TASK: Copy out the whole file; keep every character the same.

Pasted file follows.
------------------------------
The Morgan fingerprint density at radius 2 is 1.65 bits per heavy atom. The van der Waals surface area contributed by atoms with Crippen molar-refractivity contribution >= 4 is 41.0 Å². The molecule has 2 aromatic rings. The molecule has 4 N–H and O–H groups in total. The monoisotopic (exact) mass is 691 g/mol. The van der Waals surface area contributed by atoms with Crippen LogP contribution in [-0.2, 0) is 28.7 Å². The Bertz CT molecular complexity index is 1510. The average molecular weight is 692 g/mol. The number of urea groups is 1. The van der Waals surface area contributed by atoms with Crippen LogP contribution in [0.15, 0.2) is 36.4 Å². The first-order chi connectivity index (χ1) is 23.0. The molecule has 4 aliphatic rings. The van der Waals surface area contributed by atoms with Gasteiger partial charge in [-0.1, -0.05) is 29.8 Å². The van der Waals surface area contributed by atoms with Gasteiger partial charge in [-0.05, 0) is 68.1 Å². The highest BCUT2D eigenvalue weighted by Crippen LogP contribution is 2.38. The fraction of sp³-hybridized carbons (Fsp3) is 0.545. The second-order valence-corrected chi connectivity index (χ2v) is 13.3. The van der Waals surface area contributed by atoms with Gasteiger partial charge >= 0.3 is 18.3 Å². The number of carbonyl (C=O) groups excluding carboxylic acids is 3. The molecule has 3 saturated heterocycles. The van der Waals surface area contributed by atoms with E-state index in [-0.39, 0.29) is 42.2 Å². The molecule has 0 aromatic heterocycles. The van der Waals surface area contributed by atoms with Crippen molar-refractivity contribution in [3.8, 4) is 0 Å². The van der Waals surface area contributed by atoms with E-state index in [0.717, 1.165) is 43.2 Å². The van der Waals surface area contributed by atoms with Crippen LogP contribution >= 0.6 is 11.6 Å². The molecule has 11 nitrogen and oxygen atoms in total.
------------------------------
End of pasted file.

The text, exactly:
The Morgan fingerprint density at radius 2 is 1.65 bits per heavy atom. The van der Waals surface area contributed by atoms with Crippen molar-refractivity contribution >= 4 is 41.0 Å². The molecule has 2 aromatic rings. The molecule has 4 N–H and O–H groups in total. The monoisotopic (exact) mass is 691 g/mol. The van der Waals surface area contributed by atoms with Crippen LogP contribution in [-0.2, 0) is 28.7 Å². The Bertz CT molecular complexity index is 1510. The average molecular weight is 692 g/mol. The number of urea groups is 1. The van der Waals surface area contributed by atoms with Crippen LogP contribution in [0.15, 0.2) is 36.4 Å². The first-order chi connectivity index (χ1) is 23.0. The molecule has 4 aliphatic rings. The van der Waals surface area contributed by atoms with Gasteiger partial charge in [-0.1, -0.05) is 29.8 Å². The van der Waals surface area contributed by atoms with Gasteiger partial charge in [-0.05, 0) is 68.1 Å². The highest BCUT2D eigenvalue weighted by Crippen LogP contribution is 2.38. The fraction of sp³-hybridized carbons (Fsp3) is 0.545. The second-order valence-corrected chi connectivity index (χ2v) is 13.3. The van der Waals surface area contributed by atoms with Gasteiger partial charge >= 0.3 is 18.3 Å². The number of carbonyl (C=O) groups excluding carboxylic acids is 3. The molecule has 3 saturated heterocycles. The van der Waals surface area contributed by atoms with E-state index in [-0.39, 0.29) is 42.2 Å². The molecule has 0 aromatic heterocycles. The van der Waals surface area contributed by atoms with Crippen molar-refractivity contribution in [3.8, 4) is 0 Å². The van der Waals surface area contributed by atoms with E-state index in [0.717, 1.165) is 43.2 Å². The van der Waals surface area contributed by atoms with Crippen LogP contribution >= 0.6 is 11.6 Å². The molecule has 11 nitrogen and oxygen atoms in total.